Manga Life: Tezuka . . .
In 2004, the art quarterly ARTiT published the results of its survey on manga artists. Among the one hundred and nineteen Japanese artists who replied to a question about which manga artist they preferred or felt had influenced them greatly, Tezuka Osamu received the greatest number of mentions, topping the list. It is difficult not to share the sense of surprise, disappointment, and even outrage expressed by art historian Yamashita Yūji: "Really? Tezuka Osamu? . . . I was rather surprised that all these artists were such ordinary children."1 Yamashita had expected Otomo Katsuhiro, Matsumoto Taiyō, or Okazaki Kyōko to win top honors, not to mention his personal favorite, Tsuge Yoshihara. His sense of disappointment in the continued ascendency of Tezuka serves as a reminder that the value of Tezuka's works is determined not only by their inherent qualities but also by the mode of measurement: if Tezuka winds up on top today, even among young artists, it is in Yamashita's opinion because the mode of measurement selects for a particular quality—the ordinary.
This interpretation suggests that Tezuka's success is due to the very ubiquity of his work, which is related to its sheer volume and its industrial positioning: Tezuka wrote several hundred manga titles, initially serialized in a variety of magazines, while also working on animated films and television series, both adaptations of his manga and original animations. Such production was made possible by the rise of the editorial system in the context of manga [End Page ix] weeklies as well as the emergence of multimedia franchising and television. In this volume, Fujiki Hideaki discusses the formation of a manga industry centered on weekly magazines differentiated into distinct readerships (children, boys, girls, youth, adults), exploring how Tezuka's seinen manga developed a new mode of address that responded to the new socioeconomic realities of youth. Marc Steinberg and Jonathan Clements provide new insights into the business model emerging around Tezuka's adaptation of his Astro Boy manga for the small screen in the early 1960s, exploring both the dynamics of multimedia franchising (Steinberg) and evaluating the implications of new strategies of financing (franchises and overseas sales) that appeared in that context (Clements). Renato Rivera adds to this discussion with an account of the aesthetic and financial considerations arising in the context of Tezuka's move toward big-screen animated films in 1980.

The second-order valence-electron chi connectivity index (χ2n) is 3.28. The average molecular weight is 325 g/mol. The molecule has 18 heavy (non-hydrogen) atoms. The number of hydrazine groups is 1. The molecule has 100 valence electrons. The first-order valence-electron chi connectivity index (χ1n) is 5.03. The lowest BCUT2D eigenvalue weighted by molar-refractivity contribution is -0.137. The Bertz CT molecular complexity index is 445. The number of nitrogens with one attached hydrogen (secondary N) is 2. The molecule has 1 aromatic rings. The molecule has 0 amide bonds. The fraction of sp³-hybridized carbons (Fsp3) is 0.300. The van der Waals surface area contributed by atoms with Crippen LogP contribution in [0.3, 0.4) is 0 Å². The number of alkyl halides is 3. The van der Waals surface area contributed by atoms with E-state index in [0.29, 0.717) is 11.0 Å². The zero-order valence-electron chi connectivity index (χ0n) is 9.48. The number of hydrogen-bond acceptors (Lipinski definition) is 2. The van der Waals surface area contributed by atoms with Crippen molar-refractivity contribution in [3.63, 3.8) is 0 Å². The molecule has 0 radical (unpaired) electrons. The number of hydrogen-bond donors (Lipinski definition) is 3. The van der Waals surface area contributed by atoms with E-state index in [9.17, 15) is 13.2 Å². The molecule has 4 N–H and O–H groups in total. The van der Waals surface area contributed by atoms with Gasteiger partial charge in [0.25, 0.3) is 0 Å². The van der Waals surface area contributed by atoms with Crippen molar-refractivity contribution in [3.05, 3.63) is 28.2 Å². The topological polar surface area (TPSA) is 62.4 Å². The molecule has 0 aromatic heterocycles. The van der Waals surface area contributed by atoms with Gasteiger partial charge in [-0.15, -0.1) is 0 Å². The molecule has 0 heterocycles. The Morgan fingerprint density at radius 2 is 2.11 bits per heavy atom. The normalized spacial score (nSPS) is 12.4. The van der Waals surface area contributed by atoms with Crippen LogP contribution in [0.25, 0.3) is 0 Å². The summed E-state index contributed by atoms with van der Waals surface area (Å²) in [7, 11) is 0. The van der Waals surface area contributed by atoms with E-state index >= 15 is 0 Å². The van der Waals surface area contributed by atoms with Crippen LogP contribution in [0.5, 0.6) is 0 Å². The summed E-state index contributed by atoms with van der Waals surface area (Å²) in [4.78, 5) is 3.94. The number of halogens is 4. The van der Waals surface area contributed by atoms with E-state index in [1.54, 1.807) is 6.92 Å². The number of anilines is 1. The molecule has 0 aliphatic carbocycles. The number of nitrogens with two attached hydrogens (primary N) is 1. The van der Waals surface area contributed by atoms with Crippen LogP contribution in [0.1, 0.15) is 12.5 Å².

It may not be surprising then that Tezuka's name appears even today at the top of the list of manga creators. Such a "Tezuka effect" is, to a considerable extent, an effect of transformations in production, distribution, and reception that gradually integrated and differentiated an overlapping series of specific "mass" markets and readerships in the postwar era. If Tezuka may today be described as ordinary, it is in no small part due to the ubiquity achieved by his works in the context of such socioeconomic transformations.
A similar Tezuka effect appears in manga scholarship. Challenges to the centrality of Tezuka—to the idea of Tezuka as the god of manga—appeared with the formation of serious manga studies. In the early 1990s, for instance, in his seminal work Tezuka Osamu wa doko ni iru (Where is Tezuka Osamu?), two chapters of which appear here in translation, Natsume Fusanosuke issued a challenge to Tezuka-centered manga histories, using semiotic and formal analysis to situate Tezuka's work not as the origin of manga but as part of an ongoing dialogue. Although works singing the praises of Tezuka's creativity and situating him at the center of manga development continue to be published on a regular basis, manga scholars have persuasively demonstrated that Tezuka drew a great deal of inspiration from the work of prewar and contemporary mangaka. In this volume, for instance, Ryan Holmberg resituates the impact of the manga magazine Manga Shōnen (inaugurated in 1948) in historical terms, showing its continuity with prewar manga and its relation to contemporary, competing publications.
Nonetheless, for a number of historical reasons, the Tezuka effect persists. In addition to the industrial effects mentioned above, Tezuka himself contributed to the myth: when discussing influences on his work, he usually...